The North American Nanohertz Observatory for Gravitational Waves (NANOGrav) collaboration found an intriguing low-frequency signal that may be attributable to gravitational waves. Gravitational waves are ripples in space-time caused by the motion of massive objects. NANOGrav searches for these waves by looking for how they effect pulsars -- small, dense stars whose regular rotation allows them to be used as Galactic clocks. NANOGrav is a collaboration of U.S. and Canadian astrophysicists, including UWM professors David Kaplan and Sarah Vigeland. The recently published results, led by UWM alum Joseph Simon (PhD 2017) used 13 years of observations to find what may be the first hints of gravitational waves from supermassive binary black holes in distant galaxies. Additional data, such as the upcoming NANOGrav 15-year data set, may be able to confirm that this signal is in fact coming from gravitational waves.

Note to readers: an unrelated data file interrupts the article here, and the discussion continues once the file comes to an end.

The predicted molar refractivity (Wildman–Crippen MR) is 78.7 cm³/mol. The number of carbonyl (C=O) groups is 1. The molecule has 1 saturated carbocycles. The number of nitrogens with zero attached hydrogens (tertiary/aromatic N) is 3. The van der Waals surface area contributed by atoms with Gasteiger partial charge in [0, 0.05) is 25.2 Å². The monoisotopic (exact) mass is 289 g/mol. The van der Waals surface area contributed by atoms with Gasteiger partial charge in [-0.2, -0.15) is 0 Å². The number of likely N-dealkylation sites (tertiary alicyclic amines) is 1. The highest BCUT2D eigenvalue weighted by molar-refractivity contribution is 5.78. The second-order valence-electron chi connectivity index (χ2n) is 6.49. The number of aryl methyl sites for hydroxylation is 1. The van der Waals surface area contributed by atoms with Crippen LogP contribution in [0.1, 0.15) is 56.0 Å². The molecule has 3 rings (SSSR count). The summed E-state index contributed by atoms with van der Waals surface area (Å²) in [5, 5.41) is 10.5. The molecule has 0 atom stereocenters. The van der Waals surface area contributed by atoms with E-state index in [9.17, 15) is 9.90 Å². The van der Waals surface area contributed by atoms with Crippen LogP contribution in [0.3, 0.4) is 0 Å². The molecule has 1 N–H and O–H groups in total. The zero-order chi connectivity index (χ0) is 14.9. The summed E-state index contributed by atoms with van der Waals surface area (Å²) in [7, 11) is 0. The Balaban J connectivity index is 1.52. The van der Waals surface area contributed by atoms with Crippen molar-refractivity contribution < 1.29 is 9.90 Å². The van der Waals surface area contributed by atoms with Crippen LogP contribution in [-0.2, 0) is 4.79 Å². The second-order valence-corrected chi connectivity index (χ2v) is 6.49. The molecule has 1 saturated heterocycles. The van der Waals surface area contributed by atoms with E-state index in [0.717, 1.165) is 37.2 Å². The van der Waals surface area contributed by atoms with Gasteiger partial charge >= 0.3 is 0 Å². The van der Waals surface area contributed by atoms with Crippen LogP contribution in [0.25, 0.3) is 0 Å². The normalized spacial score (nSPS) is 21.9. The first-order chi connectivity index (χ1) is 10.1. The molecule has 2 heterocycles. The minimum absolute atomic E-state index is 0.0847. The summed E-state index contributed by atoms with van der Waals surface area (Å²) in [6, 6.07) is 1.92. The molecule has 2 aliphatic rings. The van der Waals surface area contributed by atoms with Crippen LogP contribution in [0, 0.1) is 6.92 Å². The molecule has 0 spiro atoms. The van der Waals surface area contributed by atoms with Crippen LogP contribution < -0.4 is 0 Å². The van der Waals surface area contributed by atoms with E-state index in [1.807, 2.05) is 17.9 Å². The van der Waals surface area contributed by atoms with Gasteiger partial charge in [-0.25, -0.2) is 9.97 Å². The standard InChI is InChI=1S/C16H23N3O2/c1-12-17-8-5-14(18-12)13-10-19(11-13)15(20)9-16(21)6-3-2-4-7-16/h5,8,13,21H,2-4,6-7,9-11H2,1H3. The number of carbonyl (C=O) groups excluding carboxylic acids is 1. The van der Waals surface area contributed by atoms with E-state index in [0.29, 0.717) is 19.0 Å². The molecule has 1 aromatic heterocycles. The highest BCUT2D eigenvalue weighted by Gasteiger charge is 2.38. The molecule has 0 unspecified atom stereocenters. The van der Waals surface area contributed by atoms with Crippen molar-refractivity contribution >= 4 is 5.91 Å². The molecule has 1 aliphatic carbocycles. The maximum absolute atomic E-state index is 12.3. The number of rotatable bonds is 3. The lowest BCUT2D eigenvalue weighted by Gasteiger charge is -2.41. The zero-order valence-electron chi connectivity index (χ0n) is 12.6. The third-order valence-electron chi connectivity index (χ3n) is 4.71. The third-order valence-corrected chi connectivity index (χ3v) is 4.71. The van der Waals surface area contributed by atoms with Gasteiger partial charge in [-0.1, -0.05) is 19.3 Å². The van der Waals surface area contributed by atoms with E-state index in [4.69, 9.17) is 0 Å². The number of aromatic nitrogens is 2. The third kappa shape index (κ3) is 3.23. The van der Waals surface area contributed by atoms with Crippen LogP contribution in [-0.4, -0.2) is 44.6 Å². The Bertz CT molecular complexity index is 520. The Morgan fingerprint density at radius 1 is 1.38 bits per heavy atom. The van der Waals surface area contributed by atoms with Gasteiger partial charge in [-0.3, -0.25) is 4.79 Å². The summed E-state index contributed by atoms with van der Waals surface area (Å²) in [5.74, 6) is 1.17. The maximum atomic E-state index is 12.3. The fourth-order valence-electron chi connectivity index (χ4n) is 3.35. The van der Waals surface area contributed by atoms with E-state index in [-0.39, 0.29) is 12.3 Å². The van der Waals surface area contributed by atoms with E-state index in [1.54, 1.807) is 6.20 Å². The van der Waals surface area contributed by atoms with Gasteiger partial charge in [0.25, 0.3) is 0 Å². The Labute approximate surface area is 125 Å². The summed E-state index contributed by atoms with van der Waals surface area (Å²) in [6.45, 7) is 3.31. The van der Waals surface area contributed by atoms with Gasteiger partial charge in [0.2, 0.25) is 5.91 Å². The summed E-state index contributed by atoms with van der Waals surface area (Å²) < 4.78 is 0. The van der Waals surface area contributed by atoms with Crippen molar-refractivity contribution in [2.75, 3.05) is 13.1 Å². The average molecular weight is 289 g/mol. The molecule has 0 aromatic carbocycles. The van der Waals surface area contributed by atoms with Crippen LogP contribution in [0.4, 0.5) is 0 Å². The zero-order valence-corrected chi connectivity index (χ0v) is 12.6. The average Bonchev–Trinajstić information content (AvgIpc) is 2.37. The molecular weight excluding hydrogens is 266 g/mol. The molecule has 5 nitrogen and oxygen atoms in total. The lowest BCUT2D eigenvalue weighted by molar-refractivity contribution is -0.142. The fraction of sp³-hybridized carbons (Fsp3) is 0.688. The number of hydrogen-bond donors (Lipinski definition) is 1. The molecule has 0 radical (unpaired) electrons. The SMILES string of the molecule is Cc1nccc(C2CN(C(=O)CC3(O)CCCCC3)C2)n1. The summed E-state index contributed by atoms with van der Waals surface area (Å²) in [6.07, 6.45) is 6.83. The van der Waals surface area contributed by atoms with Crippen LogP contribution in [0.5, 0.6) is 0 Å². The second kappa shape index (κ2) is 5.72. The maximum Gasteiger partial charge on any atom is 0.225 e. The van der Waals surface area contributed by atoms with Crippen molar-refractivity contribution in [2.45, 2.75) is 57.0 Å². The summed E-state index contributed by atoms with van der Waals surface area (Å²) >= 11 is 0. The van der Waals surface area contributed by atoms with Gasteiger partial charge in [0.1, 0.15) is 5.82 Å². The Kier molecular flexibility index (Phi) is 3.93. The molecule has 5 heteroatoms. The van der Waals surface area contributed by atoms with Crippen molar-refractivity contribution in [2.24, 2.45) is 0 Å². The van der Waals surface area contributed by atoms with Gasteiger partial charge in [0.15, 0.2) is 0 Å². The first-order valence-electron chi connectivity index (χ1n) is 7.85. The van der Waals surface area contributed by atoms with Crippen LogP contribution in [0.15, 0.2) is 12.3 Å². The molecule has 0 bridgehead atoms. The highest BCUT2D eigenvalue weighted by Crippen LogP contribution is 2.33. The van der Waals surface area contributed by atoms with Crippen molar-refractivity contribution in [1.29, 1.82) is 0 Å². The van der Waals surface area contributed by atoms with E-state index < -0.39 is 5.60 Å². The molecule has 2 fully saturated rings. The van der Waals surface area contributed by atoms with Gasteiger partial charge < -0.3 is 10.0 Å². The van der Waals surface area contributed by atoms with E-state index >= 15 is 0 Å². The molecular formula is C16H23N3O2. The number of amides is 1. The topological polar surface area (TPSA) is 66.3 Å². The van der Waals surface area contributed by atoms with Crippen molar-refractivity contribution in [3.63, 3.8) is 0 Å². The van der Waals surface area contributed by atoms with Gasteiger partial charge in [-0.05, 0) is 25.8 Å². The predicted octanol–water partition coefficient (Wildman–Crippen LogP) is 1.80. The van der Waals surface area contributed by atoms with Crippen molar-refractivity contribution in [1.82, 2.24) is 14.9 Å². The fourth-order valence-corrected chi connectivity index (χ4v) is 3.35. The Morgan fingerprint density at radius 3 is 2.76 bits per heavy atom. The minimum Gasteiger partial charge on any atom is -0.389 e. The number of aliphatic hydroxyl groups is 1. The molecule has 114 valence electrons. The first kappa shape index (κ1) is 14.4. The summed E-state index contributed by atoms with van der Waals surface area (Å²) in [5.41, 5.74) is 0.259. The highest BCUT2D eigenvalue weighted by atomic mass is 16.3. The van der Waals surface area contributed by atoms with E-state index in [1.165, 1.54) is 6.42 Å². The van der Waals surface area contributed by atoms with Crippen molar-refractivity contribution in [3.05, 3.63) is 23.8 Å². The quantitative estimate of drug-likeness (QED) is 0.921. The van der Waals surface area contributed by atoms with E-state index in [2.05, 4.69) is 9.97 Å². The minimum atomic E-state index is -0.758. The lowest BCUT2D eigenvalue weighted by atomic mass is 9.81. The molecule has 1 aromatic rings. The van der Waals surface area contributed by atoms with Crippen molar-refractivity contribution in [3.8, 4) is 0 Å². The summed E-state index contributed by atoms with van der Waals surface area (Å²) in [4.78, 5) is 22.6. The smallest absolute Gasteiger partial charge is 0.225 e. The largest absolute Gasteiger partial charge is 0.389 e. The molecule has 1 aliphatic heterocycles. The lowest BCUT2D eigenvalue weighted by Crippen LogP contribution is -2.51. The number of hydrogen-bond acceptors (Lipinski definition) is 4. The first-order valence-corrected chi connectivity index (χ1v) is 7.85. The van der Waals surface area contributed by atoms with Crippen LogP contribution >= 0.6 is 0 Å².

The work was published in The Astrophysical Journal Letters.

PTA Artist's conception of a pulsar timing array. Credit: NANOGrav/T. Klein.